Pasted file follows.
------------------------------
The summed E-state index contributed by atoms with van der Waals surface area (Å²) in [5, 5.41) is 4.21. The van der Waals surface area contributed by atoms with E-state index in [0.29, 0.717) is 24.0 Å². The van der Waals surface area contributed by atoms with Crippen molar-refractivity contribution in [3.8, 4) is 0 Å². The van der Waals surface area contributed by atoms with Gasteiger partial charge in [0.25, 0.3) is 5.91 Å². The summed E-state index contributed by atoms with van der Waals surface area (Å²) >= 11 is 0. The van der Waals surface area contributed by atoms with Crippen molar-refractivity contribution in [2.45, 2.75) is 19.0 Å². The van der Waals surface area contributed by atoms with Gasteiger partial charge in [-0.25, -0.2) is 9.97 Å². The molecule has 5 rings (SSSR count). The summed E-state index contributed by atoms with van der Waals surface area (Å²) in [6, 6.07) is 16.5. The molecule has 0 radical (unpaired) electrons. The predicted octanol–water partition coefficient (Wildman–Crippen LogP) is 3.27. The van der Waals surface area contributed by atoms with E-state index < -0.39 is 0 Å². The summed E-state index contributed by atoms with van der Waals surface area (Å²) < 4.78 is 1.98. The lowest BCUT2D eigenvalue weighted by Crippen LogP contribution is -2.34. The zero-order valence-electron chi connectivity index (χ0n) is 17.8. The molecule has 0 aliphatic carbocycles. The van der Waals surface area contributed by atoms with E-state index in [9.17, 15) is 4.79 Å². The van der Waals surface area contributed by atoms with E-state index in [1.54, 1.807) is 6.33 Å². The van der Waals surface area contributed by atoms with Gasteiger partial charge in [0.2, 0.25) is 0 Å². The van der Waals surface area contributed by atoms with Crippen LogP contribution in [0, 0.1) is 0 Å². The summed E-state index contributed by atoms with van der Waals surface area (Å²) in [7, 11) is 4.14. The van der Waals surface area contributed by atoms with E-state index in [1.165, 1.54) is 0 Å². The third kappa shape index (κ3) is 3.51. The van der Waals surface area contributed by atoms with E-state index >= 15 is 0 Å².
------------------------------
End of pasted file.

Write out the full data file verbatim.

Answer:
The summed E-state index contributed by atoms with van der Waals surface area (Å²) in [5, 5.41) is 4.21. The van der Waals surface area contributed by atoms with E-state index in [0.29, 0.717) is 24.0 Å². The van der Waals surface area contributed by atoms with Crippen molar-refractivity contribution in [3.8, 4) is 0 Å². The van der Waals surface area contributed by atoms with Gasteiger partial charge in [0.25, 0.3) is 5.91 Å². The summed E-state index contributed by atoms with van der Waals surface area (Å²) >= 11 is 0. The van der Waals surface area contributed by atoms with Crippen molar-refractivity contribution in [2.45, 2.75) is 19.0 Å². The van der Waals surface area contributed by atoms with Gasteiger partial charge in [-0.25, -0.2) is 9.97 Å². The molecule has 5 rings (SSSR count). The summed E-state index contributed by atoms with van der Waals surface area (Å²) in [6, 6.07) is 16.5. The molecule has 0 radical (unpaired) electrons. The predicted octanol–water partition coefficient (Wildman–Crippen LogP) is 3.27. The van der Waals surface area contributed by atoms with E-state index < -0.39 is 0 Å². The summed E-state index contributed by atoms with van der Waals surface area (Å²) < 4.78 is 1.98. The lowest BCUT2D eigenvalue weighted by Crippen LogP contribution is -2.34. The zero-order valence-electron chi connectivity index (χ0n) is 17.8. The molecule has 0 aliphatic carbocycles. The van der Waals surface area contributed by atoms with E-state index in [9.17, 15) is 4.79 Å². The van der Waals surface area contributed by atoms with E-state index in [1.54, 1.807) is 6.33 Å². The van der Waals surface area contributed by atoms with Gasteiger partial charge in [0.2, 0.25) is 0 Å². The van der Waals surface area contributed by atoms with Crippen LogP contribution in [0, 0.1) is 0 Å². The summed E-state index contributed by atoms with van der Waals surface area (Å²) in [7, 11) is 4.14. The van der Waals surface area contributed by atoms with E-state index in [1.165, 1.54) is 0 Å². The third kappa shape index (κ3) is 3.51. The van der Waals surface area contributed by atoms with E-state index >= 15 is 0 Å².